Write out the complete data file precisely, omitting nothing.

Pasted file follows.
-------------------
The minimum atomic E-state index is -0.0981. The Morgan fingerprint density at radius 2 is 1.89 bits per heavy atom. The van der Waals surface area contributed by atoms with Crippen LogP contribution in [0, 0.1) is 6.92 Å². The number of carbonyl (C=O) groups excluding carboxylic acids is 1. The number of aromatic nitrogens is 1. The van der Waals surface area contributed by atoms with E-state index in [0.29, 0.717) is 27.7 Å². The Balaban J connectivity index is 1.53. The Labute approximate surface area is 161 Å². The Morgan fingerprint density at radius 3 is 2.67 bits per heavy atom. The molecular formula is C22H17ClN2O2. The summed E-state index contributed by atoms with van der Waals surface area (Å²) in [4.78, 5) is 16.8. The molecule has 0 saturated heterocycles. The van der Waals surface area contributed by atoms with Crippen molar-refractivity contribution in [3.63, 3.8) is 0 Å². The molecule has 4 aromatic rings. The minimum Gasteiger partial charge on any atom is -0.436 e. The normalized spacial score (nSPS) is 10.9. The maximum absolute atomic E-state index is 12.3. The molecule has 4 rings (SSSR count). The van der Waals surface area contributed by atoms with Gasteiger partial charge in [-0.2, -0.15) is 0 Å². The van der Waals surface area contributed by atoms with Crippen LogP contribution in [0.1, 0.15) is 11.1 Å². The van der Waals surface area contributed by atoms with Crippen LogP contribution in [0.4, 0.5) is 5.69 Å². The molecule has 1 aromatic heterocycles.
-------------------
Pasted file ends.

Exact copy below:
The minimum atomic E-state index is -0.0981. The Morgan fingerprint density at radius 2 is 1.89 bits per heavy atom. The van der Waals surface area contributed by atoms with Crippen LogP contribution in [0, 0.1) is 6.92 Å². The number of carbonyl (C=O) groups excluding carboxylic acids is 1. The number of aromatic nitrogens is 1. The van der Waals surface area contributed by atoms with E-state index in [0.29, 0.717) is 27.7 Å². The Balaban J connectivity index is 1.53. The Labute approximate surface area is 161 Å². The Morgan fingerprint density at radius 3 is 2.67 bits per heavy atom. The molecular formula is C22H17ClN2O2. The summed E-state index contributed by atoms with van der Waals surface area (Å²) in [4.78, 5) is 16.8. The molecule has 0 saturated heterocycles. The van der Waals surface area contributed by atoms with Crippen molar-refractivity contribution in [3.63, 3.8) is 0 Å². The molecule has 4 aromatic rings. The minimum Gasteiger partial charge on any atom is -0.436 e. The normalized spacial score (nSPS) is 10.9. The maximum absolute atomic E-state index is 12.3. The molecule has 4 rings (SSSR count). The van der Waals surface area contributed by atoms with Gasteiger partial charge in [-0.2, -0.15) is 0 Å². The van der Waals surface area contributed by atoms with Crippen LogP contribution in [0.1, 0.15) is 11.1 Å². The van der Waals surface area contributed by atoms with Crippen LogP contribution in [0.4, 0.5) is 5.69 Å². The molecule has 1 aromatic heterocycles.